Reviewed by Gail M. Burns, March 2000

We all know the horror of losing our “good name”. For whatever it is worth, whatever minor sins we may commit as we stumble through this life, most of us value our reputation, our “name”, very highly indeed.

Women are perhaps easier about changing their names than men because we know the subject is likely to come up if we enter into a serious relationship. I am one of the few women I know who cheerfully discarded her birth surname at marriage in favor of keeping my given middle name. I was Gail M. Bury and I wanted to be Gail M. Burns. Now I have huge fights with people who “knew me when” over how my name appears on lists and even on pieces that I write. I am not Gail Bury Burns or Gail B. Burns or even Gail Burns. I am Gail M. Burns and that is that. That is my “good name”.

At the start of Jeffrey Sweet’s “The Value of Names”, now playing on weekends at the Main Street Stage in North Adams, a young woman, an actress, is discussing with her father her desire to use her mother’s birth surname instead of his as her stage name. He has all the usual fatherly, familial objections to this idea. He is divorced from her mother and seems both amused and perturbed that she took back her birth surname immediately after their divorce. He insists on having her alimony checks made out to “Mrs. Benny Silverman”.

It happens that Benny Silverman (Bruce T. MacDonald) is a famous but reclusive comedy star from the early days of television, and his daughter, Norma (Deidre Bollinger) feels, as many children of celebrities feel, that she will have a better chance of making it on her own in show business if she is not known just as “Benny Silverman’s daughter”.

But Silverman is obsessed with his name not just because of the fame associated with it. As Norma finds out by innocently reading TV Guide in the checkout line at the supermarket, he was “named” as a Communist before the House Un-American Activities Committee during the McCarthy era of the early fifties. And the person who named him was Leo Greshen (Glenn Barrett), an old friend and colleague from idealistic youthful days in the theatre.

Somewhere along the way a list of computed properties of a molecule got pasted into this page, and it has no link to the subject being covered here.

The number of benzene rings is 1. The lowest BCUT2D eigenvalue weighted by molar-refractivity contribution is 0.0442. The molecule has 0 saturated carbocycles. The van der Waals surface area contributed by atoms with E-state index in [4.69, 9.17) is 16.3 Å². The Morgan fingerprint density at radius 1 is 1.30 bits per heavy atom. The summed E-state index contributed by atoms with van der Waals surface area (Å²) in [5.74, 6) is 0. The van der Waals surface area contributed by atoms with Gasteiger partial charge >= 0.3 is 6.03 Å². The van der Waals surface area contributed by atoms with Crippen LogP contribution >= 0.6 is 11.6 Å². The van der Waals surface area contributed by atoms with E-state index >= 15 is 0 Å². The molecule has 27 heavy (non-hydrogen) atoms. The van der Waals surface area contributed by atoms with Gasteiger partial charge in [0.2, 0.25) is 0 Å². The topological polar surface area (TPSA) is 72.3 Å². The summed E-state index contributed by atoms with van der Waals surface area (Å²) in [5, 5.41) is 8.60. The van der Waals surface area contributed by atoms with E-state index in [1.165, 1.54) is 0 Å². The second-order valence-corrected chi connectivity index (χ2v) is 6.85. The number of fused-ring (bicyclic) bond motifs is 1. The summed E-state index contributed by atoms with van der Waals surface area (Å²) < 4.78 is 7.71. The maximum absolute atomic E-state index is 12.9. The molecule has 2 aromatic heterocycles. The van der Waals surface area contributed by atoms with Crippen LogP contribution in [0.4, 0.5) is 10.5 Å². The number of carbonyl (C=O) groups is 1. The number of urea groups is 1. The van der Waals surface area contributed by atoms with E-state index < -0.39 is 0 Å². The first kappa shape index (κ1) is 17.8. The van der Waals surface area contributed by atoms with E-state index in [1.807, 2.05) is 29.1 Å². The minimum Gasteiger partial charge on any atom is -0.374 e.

The director of the show Norma is appearing in dies unexpectedly, and Leo is brought in as his replacement. He and Norma have never met, and because she has changed her name, he does not immediately associate her with Benny Silverman. She chooses to leave the show, and he comes to find her at her father’s house to persuade her to stay. This leads to confrontations between Leo and Norma, Leo and Benny, and Benny and Norma before the unsettling end of the play.

Playwright Sweet has packed all of this thought provoking action into less than an hour and a half, and MacDonald, as both director and actor, has wisely chosen to perform the play straight through without intermission. MacDonald and Barrett are old friends and have performed and worked together on many stages throughout the Berkshires and beyond. They are wonderful, together and separately, as Benny and Leo. Bollinger is trying a little too hard to look younger than she is, but her performance is nice, and she and MacDonald make a convincing father and daughter team.

Spencer Trova’s set relieved the tunnel-like aspect of the Main Street stage area, and also was not swathed in black, as every other show I have seen there has been. This show is set in sunny California, and the Trova has created a cheerful pastel stucco effect for Benny’s patio overlooking the Pacific. Cris and Alexia Trova have lit it equally brightly. I could almost hear the waves in the distance.

This is a good production of a thought-provoking show written by an up-and-coming new playwright. I attended opening night and there were less than twenty people total in the building – including the cast and crew. It seems to me that the “Cultural Berkshires” might take a look at their good name and take a chance on this show and this theatre. It is not as if there is lots of other theatre competing for our time and entertainment dollars at this time of year. Do we only go to see big name stars, or do we genuinely support the growth and development of the arts? I would encourage you to do the latter and spend an hour and a half of your time at the Main Street Stage.

“The Value of Names” will be performed at 8 p.m. on Friday and Saturday evenings from now until April 29 at the Main Street Stage, 55 1/2 Main Street in North Adams. The show runs 80 minutes with intermission. Call the box office at 413-663-3240 for tickets and information.

copyright Gail M. Burns, 2000

Leave a Reply

%d bloggers like this: